1,000 Year-Old Chinese Mummy Gets CT Scan in Amersfoort
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Posted on Dec 9, 2014
A special examination recently occurred in the Meander Medical Center. A nearly 1,000 year old mummy received a CT scan and had samples taken with an endoscope. Several hospital employees helped with this unique project in their free time.
The leader of this study is the Amersfoort resident Erik Bruijn, an expert in the field of Buddhist art and culture and guest curator at the World Museum in Rotterdam. Gastrointestinal and liver doctor Reinoud Vermeijden and radiologist Ben Heggelman received the Chinese mummy at the hospital for internal examination on September 3rd. The mummy was part of the Mummies exhibition earlier this year and dates from the 11th or 12th century.
The mummy is the mummified body of the Buddhist master Liuquan, who belonged to the Chinese Meditation School. The discovery of the mummy is of great cultural significance. It is not only the only one of its kind, but also the only Chinese Buddhist mummy that is available for scientific research in the West.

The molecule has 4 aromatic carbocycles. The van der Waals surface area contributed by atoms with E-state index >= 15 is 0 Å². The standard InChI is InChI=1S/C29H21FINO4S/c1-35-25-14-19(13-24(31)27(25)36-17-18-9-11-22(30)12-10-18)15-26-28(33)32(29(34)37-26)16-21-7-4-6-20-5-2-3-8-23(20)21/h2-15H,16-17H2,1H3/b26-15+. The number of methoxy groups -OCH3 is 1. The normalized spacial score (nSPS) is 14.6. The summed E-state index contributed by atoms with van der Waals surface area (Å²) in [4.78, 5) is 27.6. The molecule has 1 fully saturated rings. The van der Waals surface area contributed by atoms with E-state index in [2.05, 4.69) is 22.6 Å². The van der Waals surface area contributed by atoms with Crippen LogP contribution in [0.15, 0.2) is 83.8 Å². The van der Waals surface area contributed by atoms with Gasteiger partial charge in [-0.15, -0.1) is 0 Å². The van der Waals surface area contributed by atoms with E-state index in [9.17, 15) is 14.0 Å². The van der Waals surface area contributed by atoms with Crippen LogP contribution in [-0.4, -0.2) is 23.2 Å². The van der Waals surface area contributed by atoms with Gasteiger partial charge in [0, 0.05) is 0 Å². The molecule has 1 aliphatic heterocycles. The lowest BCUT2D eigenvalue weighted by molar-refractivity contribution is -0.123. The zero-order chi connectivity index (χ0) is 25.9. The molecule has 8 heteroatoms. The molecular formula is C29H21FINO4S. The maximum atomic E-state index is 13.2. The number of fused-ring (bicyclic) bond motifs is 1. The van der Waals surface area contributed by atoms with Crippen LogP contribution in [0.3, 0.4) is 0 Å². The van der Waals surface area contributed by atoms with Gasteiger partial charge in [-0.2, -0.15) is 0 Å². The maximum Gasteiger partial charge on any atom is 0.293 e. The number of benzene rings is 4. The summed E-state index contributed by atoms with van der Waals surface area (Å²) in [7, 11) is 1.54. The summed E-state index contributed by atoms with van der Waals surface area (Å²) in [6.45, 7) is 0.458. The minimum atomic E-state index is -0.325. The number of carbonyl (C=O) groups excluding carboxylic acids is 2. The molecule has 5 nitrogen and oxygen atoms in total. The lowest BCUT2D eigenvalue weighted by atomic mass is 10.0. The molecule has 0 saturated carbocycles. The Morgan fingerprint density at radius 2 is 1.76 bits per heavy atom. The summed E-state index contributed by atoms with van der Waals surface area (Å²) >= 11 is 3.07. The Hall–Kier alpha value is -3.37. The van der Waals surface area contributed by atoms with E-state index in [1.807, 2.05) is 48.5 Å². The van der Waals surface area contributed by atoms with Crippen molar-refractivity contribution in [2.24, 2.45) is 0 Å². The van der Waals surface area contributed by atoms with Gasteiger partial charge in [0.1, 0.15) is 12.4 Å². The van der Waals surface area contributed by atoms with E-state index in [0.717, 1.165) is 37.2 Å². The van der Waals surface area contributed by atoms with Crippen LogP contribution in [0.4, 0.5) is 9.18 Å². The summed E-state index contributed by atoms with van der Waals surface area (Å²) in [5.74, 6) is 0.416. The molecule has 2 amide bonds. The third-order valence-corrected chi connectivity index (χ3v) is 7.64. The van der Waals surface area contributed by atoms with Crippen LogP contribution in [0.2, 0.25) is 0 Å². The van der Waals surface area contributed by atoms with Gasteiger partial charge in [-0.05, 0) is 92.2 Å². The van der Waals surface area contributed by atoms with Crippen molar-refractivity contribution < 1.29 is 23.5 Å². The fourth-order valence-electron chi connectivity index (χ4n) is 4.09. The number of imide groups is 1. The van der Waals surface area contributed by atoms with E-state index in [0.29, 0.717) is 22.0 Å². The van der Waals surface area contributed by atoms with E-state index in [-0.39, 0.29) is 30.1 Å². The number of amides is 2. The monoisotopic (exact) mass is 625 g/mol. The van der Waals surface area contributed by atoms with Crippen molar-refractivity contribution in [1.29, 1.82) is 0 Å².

With an endoscope made specially available by Surgical Technologies in Didam, Vermeijden took samples of a yet unidentified material and examined the thoracic and abdominal cavities. He made a spectacular discovery – among all kinds of rotten material in the space where there had one been organs, he found paper scraps that are printed with ancient Chinese characters. Heggelman took a CT scan that beautifully shows how the mummy looks inside and took samples of bone material for DNA testing.
The research will be published in the monograph that will appear on Master Liuquan. The mummy has since been taken to Hungary where it will be on display at the National Museum of Natural History in Budapest until May 2015.